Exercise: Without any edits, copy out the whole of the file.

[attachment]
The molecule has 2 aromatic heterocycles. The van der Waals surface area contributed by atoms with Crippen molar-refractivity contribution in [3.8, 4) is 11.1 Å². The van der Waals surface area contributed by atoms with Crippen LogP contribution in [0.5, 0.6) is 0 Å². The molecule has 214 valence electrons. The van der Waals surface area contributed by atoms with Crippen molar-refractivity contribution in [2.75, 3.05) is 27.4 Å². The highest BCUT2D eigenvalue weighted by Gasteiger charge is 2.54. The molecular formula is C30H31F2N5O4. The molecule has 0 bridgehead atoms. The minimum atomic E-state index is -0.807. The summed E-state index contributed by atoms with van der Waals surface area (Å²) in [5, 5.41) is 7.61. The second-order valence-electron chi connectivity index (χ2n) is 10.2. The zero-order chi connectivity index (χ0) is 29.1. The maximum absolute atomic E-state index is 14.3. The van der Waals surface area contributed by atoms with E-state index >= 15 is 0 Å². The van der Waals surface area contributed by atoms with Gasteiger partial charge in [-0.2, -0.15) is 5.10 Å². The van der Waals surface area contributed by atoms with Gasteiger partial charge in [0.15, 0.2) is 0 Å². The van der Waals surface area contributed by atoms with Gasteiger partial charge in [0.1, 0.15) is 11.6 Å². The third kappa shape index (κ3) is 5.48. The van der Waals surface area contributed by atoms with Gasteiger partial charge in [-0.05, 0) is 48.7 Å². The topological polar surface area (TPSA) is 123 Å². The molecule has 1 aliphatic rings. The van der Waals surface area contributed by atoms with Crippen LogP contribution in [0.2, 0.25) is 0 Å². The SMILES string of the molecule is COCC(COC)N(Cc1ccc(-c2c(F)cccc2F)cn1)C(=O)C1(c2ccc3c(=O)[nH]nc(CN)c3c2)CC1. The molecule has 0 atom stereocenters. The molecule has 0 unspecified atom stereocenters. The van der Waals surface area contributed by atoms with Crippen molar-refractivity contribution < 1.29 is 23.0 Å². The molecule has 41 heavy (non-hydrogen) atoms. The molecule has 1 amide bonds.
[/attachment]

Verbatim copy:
The molecule has 2 aromatic heterocycles. The van der Waals surface area contributed by atoms with Crippen molar-refractivity contribution in [3.8, 4) is 11.1 Å². The van der Waals surface area contributed by atoms with Crippen LogP contribution in [0.5, 0.6) is 0 Å². The molecule has 214 valence electrons. The van der Waals surface area contributed by atoms with Crippen molar-refractivity contribution in [2.75, 3.05) is 27.4 Å². The highest BCUT2D eigenvalue weighted by Gasteiger charge is 2.54. The molecular formula is C30H31F2N5O4. The molecule has 0 bridgehead atoms. The minimum atomic E-state index is -0.807. The summed E-state index contributed by atoms with van der Waals surface area (Å²) in [5, 5.41) is 7.61. The second-order valence-electron chi connectivity index (χ2n) is 10.2. The zero-order chi connectivity index (χ0) is 29.1. The maximum absolute atomic E-state index is 14.3. The van der Waals surface area contributed by atoms with E-state index >= 15 is 0 Å². The van der Waals surface area contributed by atoms with Gasteiger partial charge in [-0.2, -0.15) is 5.10 Å². The van der Waals surface area contributed by atoms with Gasteiger partial charge in [0.15, 0.2) is 0 Å². The van der Waals surface area contributed by atoms with Gasteiger partial charge in [0.1, 0.15) is 11.6 Å². The third kappa shape index (κ3) is 5.48. The van der Waals surface area contributed by atoms with Gasteiger partial charge in [-0.05, 0) is 48.7 Å². The topological polar surface area (TPSA) is 123 Å². The molecule has 1 aliphatic rings. The van der Waals surface area contributed by atoms with Crippen LogP contribution in [0.2, 0.25) is 0 Å². The SMILES string of the molecule is COCC(COC)N(Cc1ccc(-c2c(F)cccc2F)cn1)C(=O)C1(c2ccc3c(=O)[nH]nc(CN)c3c2)CC1. The molecule has 0 atom stereocenters. The molecule has 0 unspecified atom stereocenters. The van der Waals surface area contributed by atoms with Crippen molar-refractivity contribution < 1.29 is 23.0 Å². The molecule has 41 heavy (non-hydrogen) atoms. The molecule has 1 amide bonds.